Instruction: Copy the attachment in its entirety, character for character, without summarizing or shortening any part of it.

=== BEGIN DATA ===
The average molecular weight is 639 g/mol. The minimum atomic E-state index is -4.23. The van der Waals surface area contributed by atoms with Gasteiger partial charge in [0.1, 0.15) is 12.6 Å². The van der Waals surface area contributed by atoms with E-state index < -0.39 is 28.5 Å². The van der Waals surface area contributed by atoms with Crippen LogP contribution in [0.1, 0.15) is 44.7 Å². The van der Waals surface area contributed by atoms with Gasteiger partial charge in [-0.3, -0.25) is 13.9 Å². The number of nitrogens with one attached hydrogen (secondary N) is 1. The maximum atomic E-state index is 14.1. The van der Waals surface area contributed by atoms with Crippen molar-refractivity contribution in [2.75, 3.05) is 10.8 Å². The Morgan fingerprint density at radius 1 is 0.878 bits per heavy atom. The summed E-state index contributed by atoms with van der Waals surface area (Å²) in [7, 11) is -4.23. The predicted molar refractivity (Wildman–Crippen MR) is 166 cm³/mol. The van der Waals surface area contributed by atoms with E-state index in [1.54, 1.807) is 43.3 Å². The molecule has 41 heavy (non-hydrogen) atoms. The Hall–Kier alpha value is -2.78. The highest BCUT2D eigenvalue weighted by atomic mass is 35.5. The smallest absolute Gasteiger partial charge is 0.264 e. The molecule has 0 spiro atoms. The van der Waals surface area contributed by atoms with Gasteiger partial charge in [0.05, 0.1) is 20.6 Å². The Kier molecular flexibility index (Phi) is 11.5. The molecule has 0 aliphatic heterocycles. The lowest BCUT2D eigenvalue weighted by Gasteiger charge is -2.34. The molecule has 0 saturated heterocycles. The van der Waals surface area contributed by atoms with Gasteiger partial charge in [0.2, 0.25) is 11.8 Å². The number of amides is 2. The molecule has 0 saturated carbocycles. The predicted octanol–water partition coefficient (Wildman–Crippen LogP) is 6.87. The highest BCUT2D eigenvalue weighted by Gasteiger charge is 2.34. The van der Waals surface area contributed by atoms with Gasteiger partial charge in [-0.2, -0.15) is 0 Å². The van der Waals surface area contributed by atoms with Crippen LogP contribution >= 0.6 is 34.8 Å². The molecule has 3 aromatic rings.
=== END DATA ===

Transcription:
The average molecular weight is 639 g/mol. The minimum atomic E-state index is -4.23. The van der Waals surface area contributed by atoms with Gasteiger partial charge in [0.1, 0.15) is 12.6 Å². The van der Waals surface area contributed by atoms with E-state index < -0.39 is 28.5 Å². The van der Waals surface area contributed by atoms with Crippen LogP contribution in [0.1, 0.15) is 44.7 Å². The van der Waals surface area contributed by atoms with Gasteiger partial charge in [-0.3, -0.25) is 13.9 Å². The number of nitrogens with one attached hydrogen (secondary N) is 1. The maximum atomic E-state index is 14.1. The van der Waals surface area contributed by atoms with Crippen molar-refractivity contribution in [2.75, 3.05) is 10.8 Å². The Morgan fingerprint density at radius 1 is 0.878 bits per heavy atom. The summed E-state index contributed by atoms with van der Waals surface area (Å²) in [7, 11) is -4.23. The predicted molar refractivity (Wildman–Crippen MR) is 166 cm³/mol. The van der Waals surface area contributed by atoms with E-state index in [1.54, 1.807) is 43.3 Å². The molecule has 41 heavy (non-hydrogen) atoms. The Hall–Kier alpha value is -2.78. The highest BCUT2D eigenvalue weighted by atomic mass is 35.5. The smallest absolute Gasteiger partial charge is 0.264 e. The molecule has 0 spiro atoms. The van der Waals surface area contributed by atoms with Gasteiger partial charge in [0.05, 0.1) is 20.6 Å². The Kier molecular flexibility index (Phi) is 11.5. The molecule has 0 aliphatic heterocycles. The lowest BCUT2D eigenvalue weighted by Gasteiger charge is -2.34. The molecule has 0 saturated heterocycles. The van der Waals surface area contributed by atoms with Gasteiger partial charge in [0.2, 0.25) is 11.8 Å². The number of amides is 2. The molecule has 0 saturated carbocycles. The predicted octanol–water partition coefficient (Wildman–Crippen LogP) is 6.87. The highest BCUT2D eigenvalue weighted by Gasteiger charge is 2.34. The van der Waals surface area contributed by atoms with Gasteiger partial charge in [-0.2, -0.15) is 0 Å². The van der Waals surface area contributed by atoms with Crippen LogP contribution >= 0.6 is 34.8 Å². The molecule has 3 aromatic rings.